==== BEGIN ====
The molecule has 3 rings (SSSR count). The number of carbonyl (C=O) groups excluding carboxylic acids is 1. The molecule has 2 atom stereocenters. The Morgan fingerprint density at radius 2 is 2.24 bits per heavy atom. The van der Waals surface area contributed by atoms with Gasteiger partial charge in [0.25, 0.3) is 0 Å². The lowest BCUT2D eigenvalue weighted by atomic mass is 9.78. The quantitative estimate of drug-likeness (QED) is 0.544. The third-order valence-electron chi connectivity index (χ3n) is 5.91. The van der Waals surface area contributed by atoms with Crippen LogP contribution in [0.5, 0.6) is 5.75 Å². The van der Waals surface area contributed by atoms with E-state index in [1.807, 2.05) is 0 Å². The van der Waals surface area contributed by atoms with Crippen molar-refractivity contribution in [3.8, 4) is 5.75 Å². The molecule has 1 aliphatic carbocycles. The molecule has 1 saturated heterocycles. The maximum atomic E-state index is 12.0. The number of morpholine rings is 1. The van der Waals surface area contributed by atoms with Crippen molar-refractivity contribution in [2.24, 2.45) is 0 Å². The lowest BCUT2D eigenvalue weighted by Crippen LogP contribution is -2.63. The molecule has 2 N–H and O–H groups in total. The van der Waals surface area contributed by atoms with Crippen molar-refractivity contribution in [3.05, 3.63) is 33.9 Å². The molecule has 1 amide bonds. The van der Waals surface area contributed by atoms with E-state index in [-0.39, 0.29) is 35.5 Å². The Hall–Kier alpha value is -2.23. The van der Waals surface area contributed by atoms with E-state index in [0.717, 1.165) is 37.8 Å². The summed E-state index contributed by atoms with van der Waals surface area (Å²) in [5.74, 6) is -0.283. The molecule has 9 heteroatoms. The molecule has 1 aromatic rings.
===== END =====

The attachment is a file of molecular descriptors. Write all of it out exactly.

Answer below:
The molecule has 3 rings (SSSR count). The number of carbonyl (C=O) groups excluding carboxylic acids is 1. The molecule has 2 atom stereocenters. The Morgan fingerprint density at radius 2 is 2.24 bits per heavy atom. The van der Waals surface area contributed by atoms with Gasteiger partial charge in [0.25, 0.3) is 0 Å². The lowest BCUT2D eigenvalue weighted by atomic mass is 9.78. The quantitative estimate of drug-likeness (QED) is 0.544. The third-order valence-electron chi connectivity index (χ3n) is 5.91. The van der Waals surface area contributed by atoms with Crippen LogP contribution in [0.5, 0.6) is 5.75 Å². The van der Waals surface area contributed by atoms with E-state index in [1.807, 2.05) is 0 Å². The van der Waals surface area contributed by atoms with Crippen molar-refractivity contribution in [3.8, 4) is 5.75 Å². The molecule has 1 aliphatic carbocycles. The molecule has 1 saturated heterocycles. The maximum atomic E-state index is 12.0. The number of morpholine rings is 1. The van der Waals surface area contributed by atoms with Crippen molar-refractivity contribution in [2.24, 2.45) is 0 Å². The lowest BCUT2D eigenvalue weighted by Crippen LogP contribution is -2.63. The molecule has 2 N–H and O–H groups in total. The van der Waals surface area contributed by atoms with Crippen molar-refractivity contribution in [3.05, 3.63) is 33.9 Å². The molecule has 1 amide bonds. The van der Waals surface area contributed by atoms with E-state index in [-0.39, 0.29) is 35.5 Å². The Hall–Kier alpha value is -2.23. The van der Waals surface area contributed by atoms with E-state index in [0.717, 1.165) is 37.8 Å². The summed E-state index contributed by atoms with van der Waals surface area (Å²) in [5.74, 6) is -0.283. The molecule has 9 heteroatoms. The molecule has 1 aromatic rings.